Forest Health Across the Globe
According to the World Wildlife Federation, eighty percent of the world’s terrestrial plant and animal species make their home in the forest and a square kilometer of forest may be home to more than 1,000 species. That’s why scientists in the Forest and Wildlife Research Center have partnered with the U.S. Forest Service International Programs over the past several years to help improve vital forests globally. FWRC scientists have embarked on a three-year grant to study forest health and ecosystem services across the globe in the U.S., China, Cambodia, and Argentina, among other locations. Dr. Andy Kouba, professor and head of the Department of Wildlife, Fisheries and Aquaculture, is the grant’s principal investigator and is involved in two of the grant’s projects, both in China. The first project, focused on giant pandas, includes Dr. Carrie Vance, associate research professor in biochemistry, molecular biology, entomology and plant pathology and MAFES scientist, and Dr. Guiming Wang, wildlife, fisheries and aquaculture professor and FWRC scientist.
The other project reintroduces Chinese giant salamanders back into the wild. Dr. Wes Neal, extension and research professor in wildlife, fisheries and aquaculture, alongside Dr. Peter Allen, professor, are on a project in partnership with the U.S. Forest Service International Programs, the Wildlife Conservation Society, and the Cambodian government to help start a community fishery with villages along the Sre Ambel River in Cambodia. Dr. Sandra Correa, wildlife, fisheries and aquaculture assistant professor, received funding from the U.S. Agency for International Development, or USAID, and its Feed the Future Innovation Lab for Fish, housed at MSU, to measure the project’s efficacy and continue other efforts along the Sre Ambel River. The grant also supports research led by Dr. John Riggins, professor in biochemistry, molecular biology, entomology and plant pathology and MAFES scientist, who is studying the European wood wasp, an invasive species affecting pine forests in Argentina. This research is funded by the U.S. Forest Service International Programs, the Wildlife Conservation Society, and the USAID Feed the Future Innovation Lab for Fish.
The Tombigbee Forest Bird Partnership Helps Bird Conservation Soar in Working Forests
Over 62% of Mississippi's land base is forested, giving the Magnolia State a $13.8 billion-dollar forestry and forest products enterprise. Forest and Wildlife Research Center scientists are part of the Tombigbee Forest Bird Partnership (TFBP). The partnership is led by Emily Jo "EJ" Williams, vice president of the American Bird Conservancy's Southeast and Atlantic Coast region, whose goals include communicating the value of working forests and developing and conducting demonstration and research activities. The goal of the team is to demonstrate values of sustainable forest management for bid conservation and also identifying ways to maintain and enhance values for birds, especially those in decline. Dr. Kristine Evans, associate professor in the Department of Wildlife, Fisheries and Aquaculture and an FWRC scientist, has long studied forested habitats for landbirds.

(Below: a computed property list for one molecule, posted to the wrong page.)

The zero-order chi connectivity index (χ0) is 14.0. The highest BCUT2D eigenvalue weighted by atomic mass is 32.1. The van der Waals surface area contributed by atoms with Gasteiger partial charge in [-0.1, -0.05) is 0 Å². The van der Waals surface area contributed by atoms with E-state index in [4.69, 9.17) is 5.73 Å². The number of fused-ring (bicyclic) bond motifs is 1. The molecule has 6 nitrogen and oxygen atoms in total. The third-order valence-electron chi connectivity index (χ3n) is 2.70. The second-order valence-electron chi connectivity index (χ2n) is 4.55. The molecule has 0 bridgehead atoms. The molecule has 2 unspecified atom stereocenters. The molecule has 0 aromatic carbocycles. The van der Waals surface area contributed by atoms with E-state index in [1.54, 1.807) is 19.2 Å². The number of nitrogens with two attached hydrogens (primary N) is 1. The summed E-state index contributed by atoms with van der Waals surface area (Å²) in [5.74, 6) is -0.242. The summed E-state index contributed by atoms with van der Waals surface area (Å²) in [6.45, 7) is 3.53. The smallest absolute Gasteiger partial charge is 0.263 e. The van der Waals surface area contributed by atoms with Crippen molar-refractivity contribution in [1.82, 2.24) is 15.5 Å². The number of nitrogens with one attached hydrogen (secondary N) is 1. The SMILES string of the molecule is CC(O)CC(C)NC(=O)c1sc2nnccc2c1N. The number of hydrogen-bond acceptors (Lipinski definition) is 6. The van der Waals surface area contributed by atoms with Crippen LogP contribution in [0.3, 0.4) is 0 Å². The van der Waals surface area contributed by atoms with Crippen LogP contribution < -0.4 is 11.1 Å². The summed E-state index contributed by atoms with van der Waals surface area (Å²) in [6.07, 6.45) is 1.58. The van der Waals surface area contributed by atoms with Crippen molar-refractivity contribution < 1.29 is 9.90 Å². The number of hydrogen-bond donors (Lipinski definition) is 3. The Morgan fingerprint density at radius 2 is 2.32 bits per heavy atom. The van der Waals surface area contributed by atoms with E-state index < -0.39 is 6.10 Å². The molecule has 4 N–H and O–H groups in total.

Evans conducts research and monitoring in collaboration with TFBP partners as well and recently evaluated how forest management activities influence species diversity and abundance at the landscape scale. Most recently, as technical advisory team chair for the East Gulf Coastal Plain Joint Venture, she helped create the East Gulf Coastal Plain Landbird Conservation Plan. In another project, Evans is assessing plant-pollinator-bird relationships on Weyerhaeuser-managed forests in Mississippi and Westervelt-managed forests in Alabama. Williams also discussed the involvement of the Mississippi Band of Choctaw Indians, who have about 28,000 acres of forested land. The Choctaw are in the process of rebuilding their dictionary, which provides the chance to learn more about the cultural importance and bird names in their native language.
The American Bird Conservancy and International Paper fund the partnership with in-kind donations from Weyerhaeuser, the Westervelt Company, and C.A. Barge Timberlands LP. In addition to Evans, Dr. Mark McConnell, MSU assistant professor in wildlife, fisheries and aquaculture, also collaborates on the work.
Research Designed to Create Beneficial Dynamics Between Lake Management and Water Regimes
Dr. Mike Colvin, associate professor, DR. J. Brian Davis, James C. Kennedy Endowed Associate Professor in Waterfowl and Wetlands Conservation, and their team of graduate students in the Department of Wildlife, Fisheries and Aquaculture, are assessing the impact of management practices on fisheries, birds, and plant communities in Bluff Lake and creating a model to assist managers in making scientifically informed decisions as water levels expand and recede. One part of the study looked at how common sportfish respond to drastic changes in water volume and how those changes affect fishing in those waters.
They also looked at how drawdowns, a management practice conducted to encourage growth of plants that feed ducks and birds, affects fish communities. After three years of research, the team designed a model that adequately quantifies possible outcomes of water level fluctuations and assesses benefits of various water level management decisions, taking into consideration the impact on wildlife and fishing conditions.